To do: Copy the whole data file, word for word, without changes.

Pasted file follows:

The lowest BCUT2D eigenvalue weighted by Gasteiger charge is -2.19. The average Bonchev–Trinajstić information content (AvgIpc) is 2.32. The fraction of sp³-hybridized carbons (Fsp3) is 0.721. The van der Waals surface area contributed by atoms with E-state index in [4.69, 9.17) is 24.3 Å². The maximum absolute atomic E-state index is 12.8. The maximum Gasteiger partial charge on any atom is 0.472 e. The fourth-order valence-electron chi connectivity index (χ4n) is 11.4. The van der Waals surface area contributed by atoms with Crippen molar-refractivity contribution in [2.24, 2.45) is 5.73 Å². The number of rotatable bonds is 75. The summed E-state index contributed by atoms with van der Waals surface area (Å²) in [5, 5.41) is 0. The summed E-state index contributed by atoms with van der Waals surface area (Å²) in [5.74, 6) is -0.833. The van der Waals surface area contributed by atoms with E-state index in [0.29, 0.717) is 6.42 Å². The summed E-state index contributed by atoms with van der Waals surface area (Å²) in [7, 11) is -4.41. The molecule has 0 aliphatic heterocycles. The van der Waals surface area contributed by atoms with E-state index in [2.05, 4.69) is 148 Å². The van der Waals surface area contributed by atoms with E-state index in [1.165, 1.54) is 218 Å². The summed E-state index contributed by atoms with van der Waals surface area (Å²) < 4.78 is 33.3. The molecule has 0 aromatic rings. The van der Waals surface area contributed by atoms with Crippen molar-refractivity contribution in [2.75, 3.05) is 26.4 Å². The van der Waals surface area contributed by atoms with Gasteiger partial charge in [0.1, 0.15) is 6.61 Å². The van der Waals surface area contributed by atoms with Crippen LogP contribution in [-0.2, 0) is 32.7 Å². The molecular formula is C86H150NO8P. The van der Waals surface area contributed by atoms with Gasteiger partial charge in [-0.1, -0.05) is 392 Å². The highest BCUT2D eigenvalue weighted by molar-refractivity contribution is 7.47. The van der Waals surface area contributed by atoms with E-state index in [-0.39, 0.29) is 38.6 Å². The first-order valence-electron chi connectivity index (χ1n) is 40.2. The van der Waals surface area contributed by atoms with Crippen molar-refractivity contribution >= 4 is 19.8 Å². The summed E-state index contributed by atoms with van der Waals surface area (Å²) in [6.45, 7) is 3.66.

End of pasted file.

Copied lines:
The lowest BCUT2D eigenvalue weighted by Gasteiger charge is -2.19. The average Bonchev–Trinajstić information content (AvgIpc) is 2.32. The fraction of sp³-hybridized carbons (Fsp3) is 0.721. The van der Waals surface area contributed by atoms with E-state index in [4.69, 9.17) is 24.3 Å². The maximum absolute atomic E-state index is 12.8. The maximum Gasteiger partial charge on any atom is 0.472 e. The fourth-order valence-electron chi connectivity index (χ4n) is 11.4. The van der Waals surface area contributed by atoms with Crippen molar-refractivity contribution in [2.24, 2.45) is 5.73 Å². The number of rotatable bonds is 75. The summed E-state index contributed by atoms with van der Waals surface area (Å²) in [5, 5.41) is 0. The summed E-state index contributed by atoms with van der Waals surface area (Å²) in [5.74, 6) is -0.833. The van der Waals surface area contributed by atoms with E-state index in [0.29, 0.717) is 6.42 Å². The summed E-state index contributed by atoms with van der Waals surface area (Å²) in [7, 11) is -4.41. The molecule has 0 aliphatic heterocycles. The van der Waals surface area contributed by atoms with E-state index in [2.05, 4.69) is 148 Å². The van der Waals surface area contributed by atoms with E-state index in [1.165, 1.54) is 218 Å². The summed E-state index contributed by atoms with van der Waals surface area (Å²) < 4.78 is 33.3. The molecule has 0 aromatic rings. The van der Waals surface area contributed by atoms with Crippen molar-refractivity contribution in [2.75, 3.05) is 26.4 Å². The van der Waals surface area contributed by atoms with Gasteiger partial charge in [0.1, 0.15) is 6.61 Å². The van der Waals surface area contributed by atoms with Crippen LogP contribution in [-0.2, 0) is 32.7 Å². The molecular formula is C86H150NO8P. The van der Waals surface area contributed by atoms with Gasteiger partial charge in [-0.1, -0.05) is 392 Å². The highest BCUT2D eigenvalue weighted by molar-refractivity contribution is 7.47. The van der Waals surface area contributed by atoms with E-state index in [-0.39, 0.29) is 38.6 Å². The first-order valence-electron chi connectivity index (χ1n) is 40.2. The van der Waals surface area contributed by atoms with Crippen molar-refractivity contribution >= 4 is 19.8 Å². The summed E-state index contributed by atoms with van der Waals surface area (Å²) in [6.45, 7) is 3.66.